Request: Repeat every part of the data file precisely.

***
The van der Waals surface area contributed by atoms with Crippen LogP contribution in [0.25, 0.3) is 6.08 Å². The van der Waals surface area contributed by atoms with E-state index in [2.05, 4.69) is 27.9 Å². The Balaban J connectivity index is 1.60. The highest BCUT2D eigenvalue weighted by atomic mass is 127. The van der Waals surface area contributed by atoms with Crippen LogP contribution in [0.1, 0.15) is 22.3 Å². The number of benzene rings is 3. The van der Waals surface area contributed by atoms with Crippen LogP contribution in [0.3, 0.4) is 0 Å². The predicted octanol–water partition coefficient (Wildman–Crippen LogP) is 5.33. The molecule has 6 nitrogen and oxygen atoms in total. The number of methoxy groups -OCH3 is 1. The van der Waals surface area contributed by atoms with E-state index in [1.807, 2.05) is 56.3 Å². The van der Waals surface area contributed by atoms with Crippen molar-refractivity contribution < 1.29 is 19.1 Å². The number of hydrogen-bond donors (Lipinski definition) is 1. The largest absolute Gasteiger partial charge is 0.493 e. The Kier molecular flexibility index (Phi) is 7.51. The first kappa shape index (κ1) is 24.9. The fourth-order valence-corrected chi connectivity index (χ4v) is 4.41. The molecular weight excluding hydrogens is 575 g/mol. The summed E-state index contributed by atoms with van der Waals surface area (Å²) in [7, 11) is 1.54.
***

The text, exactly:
The van der Waals surface area contributed by atoms with Crippen LogP contribution in [0.25, 0.3) is 6.08 Å². The van der Waals surface area contributed by atoms with E-state index in [2.05, 4.69) is 27.9 Å². The Balaban J connectivity index is 1.60. The highest BCUT2D eigenvalue weighted by atomic mass is 127. The van der Waals surface area contributed by atoms with Crippen LogP contribution in [0.1, 0.15) is 22.3 Å². The number of benzene rings is 3. The van der Waals surface area contributed by atoms with Crippen LogP contribution in [0.3, 0.4) is 0 Å². The predicted octanol–water partition coefficient (Wildman–Crippen LogP) is 5.33. The molecule has 6 nitrogen and oxygen atoms in total. The number of methoxy groups -OCH3 is 1. The van der Waals surface area contributed by atoms with E-state index in [1.807, 2.05) is 56.3 Å². The van der Waals surface area contributed by atoms with Crippen molar-refractivity contribution < 1.29 is 19.1 Å². The number of hydrogen-bond donors (Lipinski definition) is 1. The largest absolute Gasteiger partial charge is 0.493 e. The Kier molecular flexibility index (Phi) is 7.51. The first kappa shape index (κ1) is 24.9. The fourth-order valence-corrected chi connectivity index (χ4v) is 4.41. The molecular weight excluding hydrogens is 575 g/mol. The summed E-state index contributed by atoms with van der Waals surface area (Å²) in [7, 11) is 1.54.